It is a criminal offence to disturb intentionally a bird at or near the nest under the Wildlife (Northern Ireland) Order 1985.
In Scotland, disturbance of capercaillie and ruffs at leks is also an offence.
The government can, for particular reasons such as scientific study, issue licences to individuals that permit limited disturbance, including monitoring of nests and ringing.
It is a criminal offence to destroy or damage, intentionally or recklessly, a special interest feature of a Site of Special Scientific Interest (SSSI) or to disturb the wildlife for which the site was notified. In England, Wales and Northern Ireland, a fine of up to £20,000 may be imposed by the Magistrates’ Court, or an unlimited fine by the Crown Court. In Scotland, the maximum fine on summary conviction is £40,000, or an unlimited fine on conviction on indictment.
If you witness anyone who you suspect may be illegally disturbing or destroying wildlife or habitat, phone the police immediately (ideally, with a six-figure map reference) and report it to the RSPB.
Mobile phones, telephone and pager services and the internet mean you can now share your sightings instantly. If you discover a rare bird, please bear the following in mind:
Consider the potential impact of spreading the news and make an effort to inform the landowner (or, on a nature reserve, the warden) first. Think about whether the site can cope with a large number of visitors and whether sensitive species might be at risk, such as breeding terns, flocks of wading birds or rare plants. The County Bird Recorder or another experienced birdwatcher can often give good advice.
On private land, always talk to the landowner first. With a little planning, access can often be arranged.
‘Twitches’ can raise money for a local reserve, other wildlife project or charity. Consider organising a voluntary collection at access points to the site.
Rare breeding birds are at risk from egg-collectors and some birds of prey from persecution. If you discover a rare breeding species that you think is vulnerable, contact the RSPB, which has considerable experience in protecting rare breeding birds, and report it to the County Bird Recorder or the Rare Breeding Birds Panel. Also, consider telling the landowner – in most cases, this will ensure that the nest is not disturbed accidentally.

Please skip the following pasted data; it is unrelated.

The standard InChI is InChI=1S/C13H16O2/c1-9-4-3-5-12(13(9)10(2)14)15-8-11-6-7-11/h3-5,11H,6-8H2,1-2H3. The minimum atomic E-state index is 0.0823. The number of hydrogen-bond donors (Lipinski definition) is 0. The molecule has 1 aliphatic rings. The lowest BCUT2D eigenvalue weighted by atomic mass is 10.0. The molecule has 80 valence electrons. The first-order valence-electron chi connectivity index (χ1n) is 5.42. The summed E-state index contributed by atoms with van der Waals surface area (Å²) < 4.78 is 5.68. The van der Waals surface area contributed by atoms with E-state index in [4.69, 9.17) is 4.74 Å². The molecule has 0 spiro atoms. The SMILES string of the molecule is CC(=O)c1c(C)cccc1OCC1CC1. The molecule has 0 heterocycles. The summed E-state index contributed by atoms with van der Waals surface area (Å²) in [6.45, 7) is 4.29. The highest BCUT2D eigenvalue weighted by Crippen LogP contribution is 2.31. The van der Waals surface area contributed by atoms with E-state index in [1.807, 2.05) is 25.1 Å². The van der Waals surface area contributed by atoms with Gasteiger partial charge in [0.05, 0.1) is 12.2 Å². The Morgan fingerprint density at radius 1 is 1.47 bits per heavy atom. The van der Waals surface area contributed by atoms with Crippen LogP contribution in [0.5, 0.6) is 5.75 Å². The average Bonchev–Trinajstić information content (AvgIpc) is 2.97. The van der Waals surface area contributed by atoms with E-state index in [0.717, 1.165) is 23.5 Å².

If you have the opportunity to see a rare bird, enjoy it, but don’t let your enthusiasm override common sense. In addition to the guidelines above:
If you go to see a rare bird, park sensibly, follow instructions and consider making a donation if requested.
Don’t get too close for a photograph – you’ll earn the wrath of everyone else if you flush the bird out of sight.
Be patient if the viewing is limited, talk quietly and give others a chance to see the bird too.
Do not enter private areas without permission.
Birds should never be flushed in important wildlife habitats or where there are other nesting or roosting birds nearby. Birds should not be flushed more frequently than every two hours nor within two hours of sunrise or sunset, so the bird has chance to feed and rest.
Add to tomorrow’s knowledge of birds by sending your sightings to the Birdtrack website.
This online recording scheme from the BTO, RSPB and BirdWatch Ireland enables you to store all your birdwatching records and support species and site conservation. With one click, you can have you records forwarded automatically to the relevant county recorder. See the link from this page.
Send your sightings to county recorders and local bird clubs, a mainstay of bird recording in the UK. Your records are important for local conservation and to build the county’s ornithological history. For a list of the County Bird Recorders, visit the county recorders website or ask at your local library.
You can get involved in national monitoring schemes too, such as the Breeding Bird Survey and the Wetland Bird Survey.
If you’ve been birdwatching abroad, visit World Birds and give your sightings to the BirdLife International Partner in that country. Your data could be vital in protecting sites and species in the country you’ve visited.